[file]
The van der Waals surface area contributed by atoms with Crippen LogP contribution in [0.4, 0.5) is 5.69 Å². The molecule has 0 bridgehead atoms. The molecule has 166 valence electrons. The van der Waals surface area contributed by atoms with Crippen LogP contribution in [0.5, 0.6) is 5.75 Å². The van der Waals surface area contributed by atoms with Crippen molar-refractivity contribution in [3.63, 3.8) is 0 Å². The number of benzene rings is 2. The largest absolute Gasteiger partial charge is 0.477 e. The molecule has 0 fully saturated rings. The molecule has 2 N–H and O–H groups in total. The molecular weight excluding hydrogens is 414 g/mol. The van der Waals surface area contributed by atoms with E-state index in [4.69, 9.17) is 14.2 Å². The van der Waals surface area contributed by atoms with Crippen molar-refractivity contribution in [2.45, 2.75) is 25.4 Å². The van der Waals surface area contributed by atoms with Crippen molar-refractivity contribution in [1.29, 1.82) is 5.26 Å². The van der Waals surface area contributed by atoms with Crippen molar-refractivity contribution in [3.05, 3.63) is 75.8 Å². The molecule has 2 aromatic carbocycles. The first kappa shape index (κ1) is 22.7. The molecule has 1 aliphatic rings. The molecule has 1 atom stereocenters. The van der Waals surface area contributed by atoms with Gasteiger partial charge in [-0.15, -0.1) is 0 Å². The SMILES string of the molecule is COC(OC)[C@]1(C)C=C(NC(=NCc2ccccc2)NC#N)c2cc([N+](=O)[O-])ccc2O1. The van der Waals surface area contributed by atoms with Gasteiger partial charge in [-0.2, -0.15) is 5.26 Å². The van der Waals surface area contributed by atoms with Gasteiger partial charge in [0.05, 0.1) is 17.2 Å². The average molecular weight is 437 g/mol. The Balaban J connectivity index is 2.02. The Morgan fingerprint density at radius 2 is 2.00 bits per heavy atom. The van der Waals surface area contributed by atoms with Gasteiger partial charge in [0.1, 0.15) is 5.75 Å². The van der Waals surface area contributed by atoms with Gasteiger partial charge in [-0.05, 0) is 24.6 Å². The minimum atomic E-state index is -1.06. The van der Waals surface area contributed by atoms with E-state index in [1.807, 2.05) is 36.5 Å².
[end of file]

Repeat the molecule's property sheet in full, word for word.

The van der Waals surface area contributed by atoms with Crippen LogP contribution in [0.4, 0.5) is 5.69 Å². The molecule has 0 bridgehead atoms. The molecule has 166 valence electrons. The van der Waals surface area contributed by atoms with Crippen LogP contribution in [0.5, 0.6) is 5.75 Å². The van der Waals surface area contributed by atoms with Crippen molar-refractivity contribution in [3.63, 3.8) is 0 Å². The number of benzene rings is 2. The largest absolute Gasteiger partial charge is 0.477 e. The molecule has 0 fully saturated rings. The molecule has 2 N–H and O–H groups in total. The molecular weight excluding hydrogens is 414 g/mol. The van der Waals surface area contributed by atoms with E-state index in [4.69, 9.17) is 14.2 Å². The van der Waals surface area contributed by atoms with Crippen molar-refractivity contribution in [2.45, 2.75) is 25.4 Å². The van der Waals surface area contributed by atoms with Crippen molar-refractivity contribution in [1.29, 1.82) is 5.26 Å². The van der Waals surface area contributed by atoms with Crippen molar-refractivity contribution in [3.05, 3.63) is 75.8 Å². The molecule has 2 aromatic carbocycles. The first kappa shape index (κ1) is 22.7. The molecule has 1 aliphatic rings. The molecule has 1 atom stereocenters. The van der Waals surface area contributed by atoms with Gasteiger partial charge in [-0.15, -0.1) is 0 Å². The SMILES string of the molecule is COC(OC)[C@]1(C)C=C(NC(=NCc2ccccc2)NC#N)c2cc([N+](=O)[O-])ccc2O1. The van der Waals surface area contributed by atoms with Gasteiger partial charge in [-0.2, -0.15) is 5.26 Å². The van der Waals surface area contributed by atoms with Gasteiger partial charge in [0.05, 0.1) is 17.2 Å². The average molecular weight is 437 g/mol. The Balaban J connectivity index is 2.02. The Morgan fingerprint density at radius 2 is 2.00 bits per heavy atom. The van der Waals surface area contributed by atoms with Gasteiger partial charge in [0.1, 0.15) is 5.75 Å². The van der Waals surface area contributed by atoms with Gasteiger partial charge in [-0.05, 0) is 24.6 Å². The minimum atomic E-state index is -1.06. The van der Waals surface area contributed by atoms with E-state index in [1.807, 2.05) is 36.5 Å².